The Profligate Son

From Jane Austen’s Wickham through Charles Dicken’s array of extravagant cads to the latest Regency romance, the dissipated wastrel who throws away his family fortune, or at least his good name, is a familiar character to anyone who reads novels written (or set) in Britain in the first half of the nineteenth century. They drink, whore, gamble, lie, cheat, and steal. Some attempt to marry–or kidnap–heiresses. Some attempt to push the rightful heir out of the family fortune. A desperate few take to the High Toby.* When they fail, as they generally do, some flee to the Continent. Others are shipped off to the colonies, either by weary families or the legal system. A few reform.**

Fictional black sheep are fascinating, but they often left me wondering whether anyone ever really acted that way. According to historian Nicola Phillips, the answer is yes. In The Profligate Son or, A True Story of Family Conflict, Fashionable Vice, & Financial Ruin in Regency England, she tells the story of a real-life Regency wastrel, tracing his downfall in agonizing detail. His story is as gripping, and more tragic, as that of any of his fictional counterparts.The only thing missing is the highway robbery.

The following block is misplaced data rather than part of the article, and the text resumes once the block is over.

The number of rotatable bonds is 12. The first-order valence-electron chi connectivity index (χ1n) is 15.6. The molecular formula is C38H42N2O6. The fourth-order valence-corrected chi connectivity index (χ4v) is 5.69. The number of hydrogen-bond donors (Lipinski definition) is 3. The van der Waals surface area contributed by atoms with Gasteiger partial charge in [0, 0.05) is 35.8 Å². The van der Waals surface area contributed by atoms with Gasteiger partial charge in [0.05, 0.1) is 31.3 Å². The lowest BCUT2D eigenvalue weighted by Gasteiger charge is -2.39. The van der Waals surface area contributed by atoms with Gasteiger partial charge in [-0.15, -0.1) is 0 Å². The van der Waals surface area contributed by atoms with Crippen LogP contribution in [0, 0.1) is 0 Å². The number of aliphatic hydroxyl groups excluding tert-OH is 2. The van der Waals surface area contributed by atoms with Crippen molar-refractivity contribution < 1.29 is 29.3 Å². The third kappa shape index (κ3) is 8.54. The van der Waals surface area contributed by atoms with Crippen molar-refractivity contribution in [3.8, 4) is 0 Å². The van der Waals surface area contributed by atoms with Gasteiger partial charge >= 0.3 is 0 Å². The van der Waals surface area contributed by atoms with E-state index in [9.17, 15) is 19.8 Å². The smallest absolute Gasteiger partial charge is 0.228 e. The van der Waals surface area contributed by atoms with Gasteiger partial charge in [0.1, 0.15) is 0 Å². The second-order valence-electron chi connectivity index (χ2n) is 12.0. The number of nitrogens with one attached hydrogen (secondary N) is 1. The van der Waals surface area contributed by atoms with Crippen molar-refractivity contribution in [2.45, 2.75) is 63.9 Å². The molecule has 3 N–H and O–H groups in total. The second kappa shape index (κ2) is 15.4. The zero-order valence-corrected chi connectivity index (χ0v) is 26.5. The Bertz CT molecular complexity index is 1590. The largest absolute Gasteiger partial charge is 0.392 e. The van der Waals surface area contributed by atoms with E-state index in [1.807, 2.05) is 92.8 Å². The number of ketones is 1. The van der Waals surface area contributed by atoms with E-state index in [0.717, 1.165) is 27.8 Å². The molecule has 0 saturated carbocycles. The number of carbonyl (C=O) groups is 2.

William Jackson, born in 1791 at the height of Georgian excess, was the son of a successful East India Company merchant. He had every advantage that a child of the merchant classes could ask for–and wasted them with an abandon that equalled that of any fictional ne’er-do-well. At the age of fifteen, he revolted against the increasingly spartan boarding schools in which his father placed him and set out on the path that would lead to his transportation to Australia at the age of twenty for forgery. Phillips leads her reader through the seedy world of London brothels, alehouses and debtors prison*** to the cramped hold of a convict transport and the slums of colonial Sydney. Jackson died in Australia at the age of thirty-seven, a penniless alcoholic survived by his mother, a widow, two young children,and his creditors. The effects of his profligacy lived on after his death in a Chancery Court suit over his inheritance that tied up his family’s assets for years–a twist that will be familiar to readers of Bleak House.

The story is fascinating, though it is ultimately hard to feel much sympathy for Jackson, who repeatedly chooses to transgress. Be warned, once you’ve read The Profligate Son, Recency wastrels will never look dashing again.

* Highway robbery on horseback for those of you who don’t hang out in Georgian England.

** Reform is more common in modern novels set in the period than in novels written in the period. Nineteenth century writers liked their sinners to suffer. Even Dickens’ Sidney Carton reforms only on his way to the guillotine: “It’s a far, far better thing that I do than I have ever done….”

***With a side trip to a bookstore, where Jackson and a friend worked a shady scheme for getting erotic books on credit.

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